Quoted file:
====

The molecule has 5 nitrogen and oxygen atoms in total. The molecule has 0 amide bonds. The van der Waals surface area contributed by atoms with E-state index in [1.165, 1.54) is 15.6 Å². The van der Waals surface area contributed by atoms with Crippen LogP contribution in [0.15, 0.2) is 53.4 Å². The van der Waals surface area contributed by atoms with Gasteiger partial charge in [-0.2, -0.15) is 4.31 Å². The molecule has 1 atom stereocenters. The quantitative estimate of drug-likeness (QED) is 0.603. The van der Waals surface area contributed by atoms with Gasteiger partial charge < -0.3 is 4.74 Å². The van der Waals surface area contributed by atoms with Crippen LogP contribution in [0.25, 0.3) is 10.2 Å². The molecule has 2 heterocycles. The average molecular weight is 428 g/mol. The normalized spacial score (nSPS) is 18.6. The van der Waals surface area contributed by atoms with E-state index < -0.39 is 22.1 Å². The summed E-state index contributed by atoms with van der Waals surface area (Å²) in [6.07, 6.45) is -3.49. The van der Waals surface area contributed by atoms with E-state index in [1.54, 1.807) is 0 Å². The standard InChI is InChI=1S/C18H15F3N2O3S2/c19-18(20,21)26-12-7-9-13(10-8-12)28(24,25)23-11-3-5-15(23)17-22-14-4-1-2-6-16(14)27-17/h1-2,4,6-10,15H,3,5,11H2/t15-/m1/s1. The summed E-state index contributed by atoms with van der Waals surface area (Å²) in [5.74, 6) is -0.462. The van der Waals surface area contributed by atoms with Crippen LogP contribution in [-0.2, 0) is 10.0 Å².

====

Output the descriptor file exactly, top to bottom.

The molecule has 5 nitrogen and oxygen atoms in total. The molecule has 0 amide bonds. The van der Waals surface area contributed by atoms with E-state index in [1.165, 1.54) is 15.6 Å². The van der Waals surface area contributed by atoms with Crippen LogP contribution in [0.15, 0.2) is 53.4 Å². The van der Waals surface area contributed by atoms with Gasteiger partial charge in [-0.2, -0.15) is 4.31 Å². The molecule has 1 atom stereocenters. The quantitative estimate of drug-likeness (QED) is 0.603. The van der Waals surface area contributed by atoms with Gasteiger partial charge < -0.3 is 4.74 Å². The van der Waals surface area contributed by atoms with Crippen LogP contribution in [0.25, 0.3) is 10.2 Å². The molecule has 2 heterocycles. The average molecular weight is 428 g/mol. The normalized spacial score (nSPS) is 18.6. The van der Waals surface area contributed by atoms with E-state index < -0.39 is 22.1 Å². The summed E-state index contributed by atoms with van der Waals surface area (Å²) in [6.07, 6.45) is -3.49. The van der Waals surface area contributed by atoms with E-state index in [1.54, 1.807) is 0 Å². The standard InChI is InChI=1S/C18H15F3N2O3S2/c19-18(20,21)26-12-7-9-13(10-8-12)28(24,25)23-11-3-5-15(23)17-22-14-4-1-2-6-16(14)27-17/h1-2,4,6-10,15H,3,5,11H2/t15-/m1/s1. The summed E-state index contributed by atoms with van der Waals surface area (Å²) in [5.74, 6) is -0.462. The van der Waals surface area contributed by atoms with Crippen LogP contribution in [-0.2, 0) is 10.0 Å².